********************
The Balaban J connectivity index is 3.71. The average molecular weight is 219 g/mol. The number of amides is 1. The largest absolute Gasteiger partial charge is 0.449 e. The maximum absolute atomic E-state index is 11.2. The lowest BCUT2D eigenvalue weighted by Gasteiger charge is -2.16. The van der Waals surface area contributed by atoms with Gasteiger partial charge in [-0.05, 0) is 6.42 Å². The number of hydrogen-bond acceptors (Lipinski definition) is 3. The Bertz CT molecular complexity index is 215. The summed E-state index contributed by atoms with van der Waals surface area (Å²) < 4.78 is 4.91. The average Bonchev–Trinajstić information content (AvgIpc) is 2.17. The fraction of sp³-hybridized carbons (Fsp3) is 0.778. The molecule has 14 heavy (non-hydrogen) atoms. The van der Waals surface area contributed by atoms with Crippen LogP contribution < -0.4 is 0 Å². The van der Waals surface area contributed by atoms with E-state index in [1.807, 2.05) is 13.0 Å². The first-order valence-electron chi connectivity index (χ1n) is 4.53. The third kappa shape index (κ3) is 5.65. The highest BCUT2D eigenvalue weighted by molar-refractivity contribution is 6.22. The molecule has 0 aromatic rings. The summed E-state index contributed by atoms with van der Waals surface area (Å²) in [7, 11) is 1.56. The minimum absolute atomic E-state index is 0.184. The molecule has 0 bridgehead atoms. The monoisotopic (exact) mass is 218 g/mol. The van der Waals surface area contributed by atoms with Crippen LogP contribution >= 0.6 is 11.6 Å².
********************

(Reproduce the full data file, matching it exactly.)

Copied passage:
The Balaban J connectivity index is 3.71. The average molecular weight is 219 g/mol. The number of amides is 1. The largest absolute Gasteiger partial charge is 0.449 e. The maximum absolute atomic E-state index is 11.2. The lowest BCUT2D eigenvalue weighted by Gasteiger charge is -2.16. The van der Waals surface area contributed by atoms with Gasteiger partial charge in [-0.05, 0) is 6.42 Å². The number of hydrogen-bond acceptors (Lipinski definition) is 3. The Bertz CT molecular complexity index is 215. The summed E-state index contributed by atoms with van der Waals surface area (Å²) < 4.78 is 4.91. The average Bonchev–Trinajstić information content (AvgIpc) is 2.17. The fraction of sp³-hybridized carbons (Fsp3) is 0.778. The molecule has 14 heavy (non-hydrogen) atoms. The van der Waals surface area contributed by atoms with Crippen LogP contribution < -0.4 is 0 Å². The van der Waals surface area contributed by atoms with E-state index in [1.807, 2.05) is 13.0 Å². The first-order valence-electron chi connectivity index (χ1n) is 4.53. The third kappa shape index (κ3) is 5.65. The highest BCUT2D eigenvalue weighted by molar-refractivity contribution is 6.22. The molecule has 0 aromatic rings. The summed E-state index contributed by atoms with van der Waals surface area (Å²) in [7, 11) is 1.56. The minimum absolute atomic E-state index is 0.184. The molecule has 0 bridgehead atoms. The monoisotopic (exact) mass is 218 g/mol. The van der Waals surface area contributed by atoms with Crippen LogP contribution >= 0.6 is 11.6 Å².